WILLIAMS, Sir THOMAS MARCHANT (1845 - 1914), barrister and writer

Name: Thomas Marchant Williams
Date of birth: 1845
Date of death: 1914
Gender: Male
Occupation: barrister and writer
Area of activity: Law; Literature and Writing
Author: Edward Morgan Humphreys

Born at Gadlys, Aberdare, the son of a coal-miner. His first school was ' Ysgol y Comin,' Aberdare, where Dan Isaac Davies was headmaster, and where he became a pupil teacher. In 1864 he entered the Bangor Normal College; after taking his teacher's certificate he was headmaster of the Amlwch school and afterwards of the Garth school at Bangor. He was also, for a time, on the staff of a school in Yorkshire. On his return to Wales he became one of the first students of the University College of Wales, Aberystwyth, and took the University of London B.A. degree in 1874. He was appointed an inspector of schools under the London School Board, but decided to study law and was called to the Bar in 1885, joining the South Wales circuit. In 1900 he was appointed stipendiary magistrate at Merthyr Tydfil, a position which he held till his death. While living in London he took an active part in the revival of the Cymmrodorion Society and the establishment of the National Eisteddfod Association. At the time of his death he was chairman of the Council of the Association. He was also keenly interested in Welsh education. A prolific and caustic writer, he was the author of, amongst other things, The Land of my Fathers; The Welsh Members of Parliament, 1894 (critical sketches of the Welsh members, with caricatures by Will Morgan); and Odlau Serch a Bywyd, 1907, a volume of verse. He will be best remembered as the founder and editor, in 1907, of The Nationalist, a monthly magazine in which he gave his critical and controversial abilities full play. He was married in 1883, and knighted in 1904. He died at his home, Rhyd-y-felin, near Builth, 27 October 1914, and was buried in S. John's churchyard, near Builth.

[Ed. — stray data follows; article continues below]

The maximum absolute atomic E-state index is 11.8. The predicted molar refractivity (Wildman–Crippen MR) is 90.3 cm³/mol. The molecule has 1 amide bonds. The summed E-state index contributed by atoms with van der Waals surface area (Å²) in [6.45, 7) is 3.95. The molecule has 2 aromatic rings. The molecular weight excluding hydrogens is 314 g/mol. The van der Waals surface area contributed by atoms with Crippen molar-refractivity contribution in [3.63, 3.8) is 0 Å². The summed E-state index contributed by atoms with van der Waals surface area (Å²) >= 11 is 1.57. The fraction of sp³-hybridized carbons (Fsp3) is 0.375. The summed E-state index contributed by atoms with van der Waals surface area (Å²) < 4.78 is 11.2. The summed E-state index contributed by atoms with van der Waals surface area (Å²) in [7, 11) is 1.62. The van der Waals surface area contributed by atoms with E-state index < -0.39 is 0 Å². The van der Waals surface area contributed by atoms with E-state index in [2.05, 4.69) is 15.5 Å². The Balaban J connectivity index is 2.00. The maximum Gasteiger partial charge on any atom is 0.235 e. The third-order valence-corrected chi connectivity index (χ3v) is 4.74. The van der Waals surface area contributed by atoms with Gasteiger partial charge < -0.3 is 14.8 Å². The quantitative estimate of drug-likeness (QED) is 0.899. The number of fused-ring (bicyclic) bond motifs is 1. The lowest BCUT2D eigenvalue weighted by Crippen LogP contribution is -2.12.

Published date: 1959

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